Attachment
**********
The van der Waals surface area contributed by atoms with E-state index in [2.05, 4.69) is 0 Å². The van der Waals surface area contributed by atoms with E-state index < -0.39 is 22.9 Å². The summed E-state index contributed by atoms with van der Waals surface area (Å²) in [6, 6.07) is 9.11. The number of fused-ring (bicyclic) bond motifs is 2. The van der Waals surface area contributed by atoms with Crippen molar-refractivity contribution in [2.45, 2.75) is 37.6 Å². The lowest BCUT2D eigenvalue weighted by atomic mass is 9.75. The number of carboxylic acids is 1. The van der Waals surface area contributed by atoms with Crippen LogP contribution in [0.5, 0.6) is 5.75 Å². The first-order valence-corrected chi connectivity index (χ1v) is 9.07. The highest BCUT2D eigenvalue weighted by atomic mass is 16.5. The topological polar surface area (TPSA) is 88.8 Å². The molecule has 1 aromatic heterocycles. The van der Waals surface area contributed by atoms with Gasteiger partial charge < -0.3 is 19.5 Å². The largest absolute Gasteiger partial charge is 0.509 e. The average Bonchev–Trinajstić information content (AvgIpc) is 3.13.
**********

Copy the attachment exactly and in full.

The van der Waals surface area contributed by atoms with E-state index in [2.05, 4.69) is 0 Å². The van der Waals surface area contributed by atoms with E-state index < -0.39 is 22.9 Å². The summed E-state index contributed by atoms with van der Waals surface area (Å²) in [6, 6.07) is 9.11. The number of fused-ring (bicyclic) bond motifs is 2. The van der Waals surface area contributed by atoms with Crippen molar-refractivity contribution in [2.45, 2.75) is 37.6 Å². The lowest BCUT2D eigenvalue weighted by atomic mass is 9.75. The number of carboxylic acids is 1. The van der Waals surface area contributed by atoms with Crippen LogP contribution in [0.5, 0.6) is 5.75 Å². The first-order valence-corrected chi connectivity index (χ1v) is 9.07. The highest BCUT2D eigenvalue weighted by atomic mass is 16.5. The topological polar surface area (TPSA) is 88.8 Å². The molecule has 1 aromatic heterocycles. The van der Waals surface area contributed by atoms with Gasteiger partial charge < -0.3 is 19.5 Å². The largest absolute Gasteiger partial charge is 0.509 e. The average Bonchev–Trinajstić information content (AvgIpc) is 3.13.